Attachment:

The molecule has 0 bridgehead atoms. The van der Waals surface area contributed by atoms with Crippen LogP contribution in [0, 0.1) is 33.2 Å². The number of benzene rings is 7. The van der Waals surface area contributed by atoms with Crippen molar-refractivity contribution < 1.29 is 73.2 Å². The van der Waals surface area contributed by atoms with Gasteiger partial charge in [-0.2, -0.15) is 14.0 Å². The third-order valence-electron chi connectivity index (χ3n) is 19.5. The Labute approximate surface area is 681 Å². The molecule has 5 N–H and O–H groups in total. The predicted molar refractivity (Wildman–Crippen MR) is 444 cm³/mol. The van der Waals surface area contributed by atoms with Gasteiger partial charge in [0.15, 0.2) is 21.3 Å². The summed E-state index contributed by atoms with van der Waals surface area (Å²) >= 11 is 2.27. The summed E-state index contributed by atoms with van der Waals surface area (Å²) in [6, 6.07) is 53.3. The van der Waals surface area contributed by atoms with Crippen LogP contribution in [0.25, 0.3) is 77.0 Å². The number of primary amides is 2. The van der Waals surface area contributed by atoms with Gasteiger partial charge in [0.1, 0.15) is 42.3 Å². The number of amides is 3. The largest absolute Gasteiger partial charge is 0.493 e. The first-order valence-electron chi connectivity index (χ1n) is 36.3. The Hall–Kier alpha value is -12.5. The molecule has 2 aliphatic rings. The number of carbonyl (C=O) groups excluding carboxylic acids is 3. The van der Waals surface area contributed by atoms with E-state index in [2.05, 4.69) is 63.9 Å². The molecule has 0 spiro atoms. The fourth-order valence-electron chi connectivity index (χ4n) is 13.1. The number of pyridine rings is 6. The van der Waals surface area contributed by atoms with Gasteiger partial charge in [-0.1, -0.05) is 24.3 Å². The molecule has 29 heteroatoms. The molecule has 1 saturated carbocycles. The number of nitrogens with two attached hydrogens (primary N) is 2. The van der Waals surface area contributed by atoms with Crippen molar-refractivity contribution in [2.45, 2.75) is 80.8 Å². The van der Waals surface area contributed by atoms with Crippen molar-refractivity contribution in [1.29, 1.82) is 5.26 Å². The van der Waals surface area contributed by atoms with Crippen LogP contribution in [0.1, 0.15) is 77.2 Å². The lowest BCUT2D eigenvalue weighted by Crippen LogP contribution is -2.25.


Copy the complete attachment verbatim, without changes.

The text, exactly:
The molecule has 0 bridgehead atoms. The van der Waals surface area contributed by atoms with Crippen LogP contribution in [0, 0.1) is 33.2 Å². The number of benzene rings is 7. The van der Waals surface area contributed by atoms with Crippen molar-refractivity contribution < 1.29 is 73.2 Å². The van der Waals surface area contributed by atoms with Gasteiger partial charge in [-0.2, -0.15) is 14.0 Å². The third-order valence-electron chi connectivity index (χ3n) is 19.5. The Labute approximate surface area is 681 Å². The molecule has 5 N–H and O–H groups in total. The predicted molar refractivity (Wildman–Crippen MR) is 444 cm³/mol. The van der Waals surface area contributed by atoms with Gasteiger partial charge in [0.15, 0.2) is 21.3 Å². The summed E-state index contributed by atoms with van der Waals surface area (Å²) >= 11 is 2.27. The summed E-state index contributed by atoms with van der Waals surface area (Å²) in [6, 6.07) is 53.3. The van der Waals surface area contributed by atoms with Crippen LogP contribution in [0.25, 0.3) is 77.0 Å². The number of primary amides is 2. The van der Waals surface area contributed by atoms with Gasteiger partial charge in [0.1, 0.15) is 42.3 Å². The number of amides is 3. The largest absolute Gasteiger partial charge is 0.493 e. The first-order valence-electron chi connectivity index (χ1n) is 36.3. The Hall–Kier alpha value is -12.5. The molecule has 2 aliphatic rings. The number of carbonyl (C=O) groups excluding carboxylic acids is 3. The van der Waals surface area contributed by atoms with E-state index in [2.05, 4.69) is 63.9 Å². The molecule has 0 spiro atoms. The fourth-order valence-electron chi connectivity index (χ4n) is 13.1. The number of pyridine rings is 6. The van der Waals surface area contributed by atoms with Gasteiger partial charge in [-0.1, -0.05) is 24.3 Å². The molecule has 29 heteroatoms. The molecule has 1 saturated carbocycles. The number of nitrogens with two attached hydrogens (primary N) is 2. The van der Waals surface area contributed by atoms with Crippen molar-refractivity contribution in [2.45, 2.75) is 80.8 Å². The van der Waals surface area contributed by atoms with Crippen molar-refractivity contribution in [1.29, 1.82) is 5.26 Å². The van der Waals surface area contributed by atoms with Crippen LogP contribution in [0.1, 0.15) is 77.2 Å². The lowest BCUT2D eigenvalue weighted by Crippen LogP contribution is -2.25.